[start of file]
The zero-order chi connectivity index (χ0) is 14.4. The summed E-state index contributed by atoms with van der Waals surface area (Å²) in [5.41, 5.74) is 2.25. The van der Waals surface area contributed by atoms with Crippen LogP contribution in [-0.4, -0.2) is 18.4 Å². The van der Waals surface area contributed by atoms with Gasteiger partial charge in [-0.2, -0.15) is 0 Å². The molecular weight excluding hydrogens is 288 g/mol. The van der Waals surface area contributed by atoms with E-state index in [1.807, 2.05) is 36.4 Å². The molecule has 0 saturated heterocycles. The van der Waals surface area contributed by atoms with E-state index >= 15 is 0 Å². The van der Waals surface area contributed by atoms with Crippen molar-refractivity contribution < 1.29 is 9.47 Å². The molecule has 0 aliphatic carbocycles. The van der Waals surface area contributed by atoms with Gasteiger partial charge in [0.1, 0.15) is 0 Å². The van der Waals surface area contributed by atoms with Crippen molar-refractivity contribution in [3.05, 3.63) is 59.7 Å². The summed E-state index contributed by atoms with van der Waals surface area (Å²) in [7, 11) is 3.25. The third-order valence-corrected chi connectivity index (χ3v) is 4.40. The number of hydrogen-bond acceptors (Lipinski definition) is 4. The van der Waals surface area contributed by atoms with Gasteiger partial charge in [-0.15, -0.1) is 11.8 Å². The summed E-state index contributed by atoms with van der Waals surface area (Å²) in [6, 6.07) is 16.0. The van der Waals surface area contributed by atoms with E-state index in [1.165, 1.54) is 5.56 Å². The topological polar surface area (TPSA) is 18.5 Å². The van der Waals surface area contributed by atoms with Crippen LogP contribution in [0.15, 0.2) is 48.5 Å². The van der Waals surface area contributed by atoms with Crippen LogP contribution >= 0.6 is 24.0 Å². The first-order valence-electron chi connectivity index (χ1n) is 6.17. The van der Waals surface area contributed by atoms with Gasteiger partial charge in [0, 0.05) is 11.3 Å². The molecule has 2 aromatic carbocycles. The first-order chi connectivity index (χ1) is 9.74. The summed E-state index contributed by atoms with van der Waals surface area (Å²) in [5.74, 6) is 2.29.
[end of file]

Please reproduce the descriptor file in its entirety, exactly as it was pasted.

The zero-order chi connectivity index (χ0) is 14.4. The summed E-state index contributed by atoms with van der Waals surface area (Å²) in [5.41, 5.74) is 2.25. The van der Waals surface area contributed by atoms with Crippen LogP contribution in [-0.4, -0.2) is 18.4 Å². The van der Waals surface area contributed by atoms with Gasteiger partial charge in [-0.2, -0.15) is 0 Å². The molecular weight excluding hydrogens is 288 g/mol. The van der Waals surface area contributed by atoms with E-state index in [1.807, 2.05) is 36.4 Å². The molecule has 0 saturated heterocycles. The van der Waals surface area contributed by atoms with E-state index >= 15 is 0 Å². The van der Waals surface area contributed by atoms with Crippen molar-refractivity contribution < 1.29 is 9.47 Å². The molecule has 0 aliphatic carbocycles. The van der Waals surface area contributed by atoms with Gasteiger partial charge in [0.1, 0.15) is 0 Å². The van der Waals surface area contributed by atoms with Crippen molar-refractivity contribution in [3.05, 3.63) is 59.7 Å². The summed E-state index contributed by atoms with van der Waals surface area (Å²) in [7, 11) is 3.25. The third-order valence-corrected chi connectivity index (χ3v) is 4.40. The number of hydrogen-bond acceptors (Lipinski definition) is 4. The van der Waals surface area contributed by atoms with Gasteiger partial charge in [-0.15, -0.1) is 11.8 Å². The summed E-state index contributed by atoms with van der Waals surface area (Å²) in [6, 6.07) is 16.0. The van der Waals surface area contributed by atoms with E-state index in [1.165, 1.54) is 5.56 Å². The topological polar surface area (TPSA) is 18.5 Å². The van der Waals surface area contributed by atoms with Crippen LogP contribution in [0.15, 0.2) is 48.5 Å². The van der Waals surface area contributed by atoms with Crippen LogP contribution >= 0.6 is 24.0 Å². The first-order valence-electron chi connectivity index (χ1n) is 6.17. The van der Waals surface area contributed by atoms with Gasteiger partial charge in [0, 0.05) is 11.3 Å². The molecule has 2 aromatic carbocycles. The first-order chi connectivity index (χ1) is 9.74. The summed E-state index contributed by atoms with van der Waals surface area (Å²) in [5.74, 6) is 2.29.